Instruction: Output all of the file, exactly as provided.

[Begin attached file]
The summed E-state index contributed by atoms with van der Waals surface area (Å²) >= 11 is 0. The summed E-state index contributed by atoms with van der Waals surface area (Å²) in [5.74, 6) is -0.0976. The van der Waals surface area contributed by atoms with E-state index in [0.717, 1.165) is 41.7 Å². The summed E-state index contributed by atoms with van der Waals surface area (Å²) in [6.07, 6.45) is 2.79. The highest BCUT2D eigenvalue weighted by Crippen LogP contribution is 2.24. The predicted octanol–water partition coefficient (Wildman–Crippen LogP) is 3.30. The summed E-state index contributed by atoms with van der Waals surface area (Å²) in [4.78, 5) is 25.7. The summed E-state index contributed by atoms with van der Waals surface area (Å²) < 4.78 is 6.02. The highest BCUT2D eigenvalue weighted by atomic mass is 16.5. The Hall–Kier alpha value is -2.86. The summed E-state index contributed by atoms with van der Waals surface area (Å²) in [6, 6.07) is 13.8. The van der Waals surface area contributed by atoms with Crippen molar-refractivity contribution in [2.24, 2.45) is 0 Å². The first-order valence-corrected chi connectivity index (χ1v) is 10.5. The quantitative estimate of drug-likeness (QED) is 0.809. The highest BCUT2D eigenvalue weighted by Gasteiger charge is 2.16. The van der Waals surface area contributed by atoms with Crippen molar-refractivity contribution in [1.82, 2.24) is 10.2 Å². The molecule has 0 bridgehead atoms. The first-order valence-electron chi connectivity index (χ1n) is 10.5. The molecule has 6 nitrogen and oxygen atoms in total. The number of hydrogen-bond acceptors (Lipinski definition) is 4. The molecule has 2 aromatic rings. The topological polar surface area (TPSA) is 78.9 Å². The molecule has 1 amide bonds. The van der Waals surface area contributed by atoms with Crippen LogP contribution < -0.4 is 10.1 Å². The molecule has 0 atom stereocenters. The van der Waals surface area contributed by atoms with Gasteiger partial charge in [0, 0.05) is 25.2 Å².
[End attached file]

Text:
The summed E-state index contributed by atoms with van der Waals surface area (Å²) >= 11 is 0. The summed E-state index contributed by atoms with van der Waals surface area (Å²) in [5.74, 6) is -0.0976. The van der Waals surface area contributed by atoms with E-state index in [0.717, 1.165) is 41.7 Å². The summed E-state index contributed by atoms with van der Waals surface area (Å²) in [6.07, 6.45) is 2.79. The highest BCUT2D eigenvalue weighted by Crippen LogP contribution is 2.24. The predicted octanol–water partition coefficient (Wildman–Crippen LogP) is 3.30. The summed E-state index contributed by atoms with van der Waals surface area (Å²) in [4.78, 5) is 25.7. The summed E-state index contributed by atoms with van der Waals surface area (Å²) < 4.78 is 6.02. The highest BCUT2D eigenvalue weighted by atomic mass is 16.5. The Hall–Kier alpha value is -2.86. The summed E-state index contributed by atoms with van der Waals surface area (Å²) in [6, 6.07) is 13.8. The van der Waals surface area contributed by atoms with Crippen molar-refractivity contribution in [2.24, 2.45) is 0 Å². The first-order valence-corrected chi connectivity index (χ1v) is 10.5. The quantitative estimate of drug-likeness (QED) is 0.809. The highest BCUT2D eigenvalue weighted by Gasteiger charge is 2.16. The van der Waals surface area contributed by atoms with Crippen molar-refractivity contribution in [1.82, 2.24) is 10.2 Å². The molecule has 0 bridgehead atoms. The first-order valence-electron chi connectivity index (χ1n) is 10.5. The molecule has 6 nitrogen and oxygen atoms in total. The number of hydrogen-bond acceptors (Lipinski definition) is 4. The molecule has 2 aromatic rings. The topological polar surface area (TPSA) is 78.9 Å². The molecule has 1 amide bonds. The van der Waals surface area contributed by atoms with Crippen LogP contribution < -0.4 is 10.1 Å². The molecule has 0 atom stereocenters. The van der Waals surface area contributed by atoms with Gasteiger partial charge in [0, 0.05) is 25.2 Å².